He might even have read the Latin of Vergil. And surely he knew Korinna’s lovely lyric (fragment 15):
… a land richly blessed
With lovely dancing meadows …
Whether John knew or merely knew of this land, he would have been aware that Bœotia’s twin spiritual mountains where dwelt the heavenly Muses, Helicon and Cithæron, were akin to another pair of sacred peaks where the God of Abraham was said to reside, Sinai and Gerizim. He would have recognized the similarity of Semele mother of Dionysos to Mary mother of Jesus, and the parallel of Pentheus to Pontius. And most of all he would have seen the connections between Dionysos son of Jupiter, הי-Πατερ, Yah-Pater, God the father, and Jesus, son of YHWH, God the father.
The Presbyter may have had in mind not Bœotia, Æonia, the country that apparently served as the factual foundation for the Hellenic myth of Elysium, or not only that country, but instead or also Gaul. The references in the just-quoted lines of Homer and Hesiod to Oceanus are to the Atlantic Ocean, though in classical times what lay beyond the Pillars of Hercules (Gibraltar) was conceived of as an oceanic girdle around the earth. Thus a “plain at the edge of the earth” “in blessed isles by deep-rolling Oceanus” could be a reference to Gaul. It is not entirely inconceivable that John heard that Jesus and Mary had gone to this region not far from Oceanus. That oral history in southern France remembers Jesus’s attendance of the dedication of a Christian cemetery in Arles called Alyscamps, “Elysian Fields” in Occitan, as discussed on page ###, is ironic. It could be that Jesus expected that he himself would be buried in these Alyscamps – and that this too got back to the Presbyter by way of letters or visitors, and was in his mind as he composed these gospel references to the Æon.
Be it specifically founded on descriptions of Bœotia or Gaul, John must have had in his mind an Elysium associated by the poets with life after death; Bœotia besides being a land not just praised in literature, not just celebrated for its masters of literature, but exalted as the very birthplace of Greek literature, since its mountains, where the art of writing was introduced, were sacred to the Muses. And so the Presbyter must have framed Jesus’s references to the Æon in the gospel with his mind going back to these poems describing Elysium as a fair and gentle place where there is no weeping, with fruits ripening throughout the year.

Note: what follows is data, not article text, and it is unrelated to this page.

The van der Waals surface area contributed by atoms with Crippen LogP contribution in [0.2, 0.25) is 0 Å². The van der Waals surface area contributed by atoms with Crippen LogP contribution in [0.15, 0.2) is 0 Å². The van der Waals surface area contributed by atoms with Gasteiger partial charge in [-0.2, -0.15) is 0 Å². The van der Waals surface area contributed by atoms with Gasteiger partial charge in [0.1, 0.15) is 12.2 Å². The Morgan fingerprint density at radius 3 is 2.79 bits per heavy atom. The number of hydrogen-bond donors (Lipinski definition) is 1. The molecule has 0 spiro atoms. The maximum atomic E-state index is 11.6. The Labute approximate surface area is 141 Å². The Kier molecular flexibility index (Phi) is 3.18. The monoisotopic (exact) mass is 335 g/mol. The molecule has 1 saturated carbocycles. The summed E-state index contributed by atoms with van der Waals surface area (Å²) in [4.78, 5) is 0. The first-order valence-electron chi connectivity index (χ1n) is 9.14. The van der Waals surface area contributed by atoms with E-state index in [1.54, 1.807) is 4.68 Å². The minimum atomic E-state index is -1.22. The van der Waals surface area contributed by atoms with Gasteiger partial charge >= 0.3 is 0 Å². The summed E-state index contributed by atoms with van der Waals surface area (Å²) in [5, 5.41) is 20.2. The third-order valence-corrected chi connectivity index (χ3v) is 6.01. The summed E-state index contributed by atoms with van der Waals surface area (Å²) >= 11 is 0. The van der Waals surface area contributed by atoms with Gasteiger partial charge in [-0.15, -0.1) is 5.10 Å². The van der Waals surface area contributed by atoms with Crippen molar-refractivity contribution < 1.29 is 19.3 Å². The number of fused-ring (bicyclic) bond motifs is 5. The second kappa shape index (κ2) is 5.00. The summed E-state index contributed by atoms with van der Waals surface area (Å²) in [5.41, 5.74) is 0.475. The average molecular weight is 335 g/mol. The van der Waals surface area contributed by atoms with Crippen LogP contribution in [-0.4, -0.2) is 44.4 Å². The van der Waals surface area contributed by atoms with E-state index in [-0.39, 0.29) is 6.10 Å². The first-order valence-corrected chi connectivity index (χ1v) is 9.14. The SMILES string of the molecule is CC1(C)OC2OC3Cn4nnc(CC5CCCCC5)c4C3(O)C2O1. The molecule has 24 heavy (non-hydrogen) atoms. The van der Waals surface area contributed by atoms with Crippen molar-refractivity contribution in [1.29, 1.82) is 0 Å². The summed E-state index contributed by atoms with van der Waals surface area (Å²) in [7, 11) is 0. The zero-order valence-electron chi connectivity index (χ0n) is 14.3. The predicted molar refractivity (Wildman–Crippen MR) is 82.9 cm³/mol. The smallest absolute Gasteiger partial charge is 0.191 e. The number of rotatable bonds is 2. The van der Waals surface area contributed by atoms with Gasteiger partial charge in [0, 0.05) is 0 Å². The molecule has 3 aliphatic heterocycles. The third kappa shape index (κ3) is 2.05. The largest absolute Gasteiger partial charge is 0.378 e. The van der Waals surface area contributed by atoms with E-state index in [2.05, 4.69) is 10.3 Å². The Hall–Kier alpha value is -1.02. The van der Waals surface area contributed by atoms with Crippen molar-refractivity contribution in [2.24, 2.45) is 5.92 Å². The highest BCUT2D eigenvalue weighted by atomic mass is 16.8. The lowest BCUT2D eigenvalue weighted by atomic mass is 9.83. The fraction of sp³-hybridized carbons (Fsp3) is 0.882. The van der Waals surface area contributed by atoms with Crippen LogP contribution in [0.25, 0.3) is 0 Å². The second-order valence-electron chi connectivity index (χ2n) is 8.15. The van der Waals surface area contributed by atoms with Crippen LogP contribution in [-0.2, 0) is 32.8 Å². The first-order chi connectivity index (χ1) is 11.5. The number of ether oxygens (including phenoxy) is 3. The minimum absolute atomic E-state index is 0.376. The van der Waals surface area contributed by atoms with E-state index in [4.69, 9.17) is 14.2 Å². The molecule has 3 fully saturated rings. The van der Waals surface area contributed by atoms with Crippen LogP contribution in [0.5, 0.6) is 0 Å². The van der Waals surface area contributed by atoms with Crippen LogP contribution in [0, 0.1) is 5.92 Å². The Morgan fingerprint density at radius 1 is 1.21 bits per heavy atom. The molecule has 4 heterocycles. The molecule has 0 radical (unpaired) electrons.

While he did not provide his own poetic description of the Æon in the gospel, he did in his last great work, the Revelation, with 21:4 and 22:1-2 especially vividly recalling these classical poets.
και εξαλειψει παν δακρυον εκ των οφθαλμων αυτων και ο θανατος ουκ εσται ετι ουτε πενθος ουτε κραυγη ουτε πονος ουκ εσται ετι οτι τα πρωτα απηλθαν … και εδειξεν μοι ποταμον υδατος ζωης λαμπρον ως κρυσταλλον εκπορευομενον εκ του θρονου του θεου και του αρνιου εν μεσω της πλατειας αυτης και του ποταμου εντευθεν και εκειθεν ξυλον ζωης ποιουν καρπους δωδεκα κατα μηνα εκαστον αποδιδουν τον καρπον αυτου και τα φυλλα του ξυλου εις θεραπειαν των εθνων
And he will wipe away every tear from their eyes, and death will be no more, nor mourning, nor weeping, nor pain: they will be no more because what was at first has departed. … And he showed me a river of living water, clear like crystal, flowing out from the throne of God and of the Lamb down the middle of its [i.e., the city’s] street. And on this side and that side of the river was the tree of life, producing twelve fruits, yielding [a different] fruit each month, and the leaves of the tree, for the healing of the peoples.
And these culminating passages in Revelation include a sacred marriage, a hierogamy, of Heaven and Earth, Bride and Lamb, Mary and Jesus, as an echo of John 20:16-17, and again bringing out that sense of the Æon found in its Semitic roots as having a strong connotation of sexual desire fulfilled and thereby embodying the image of Elohim, male and female as one.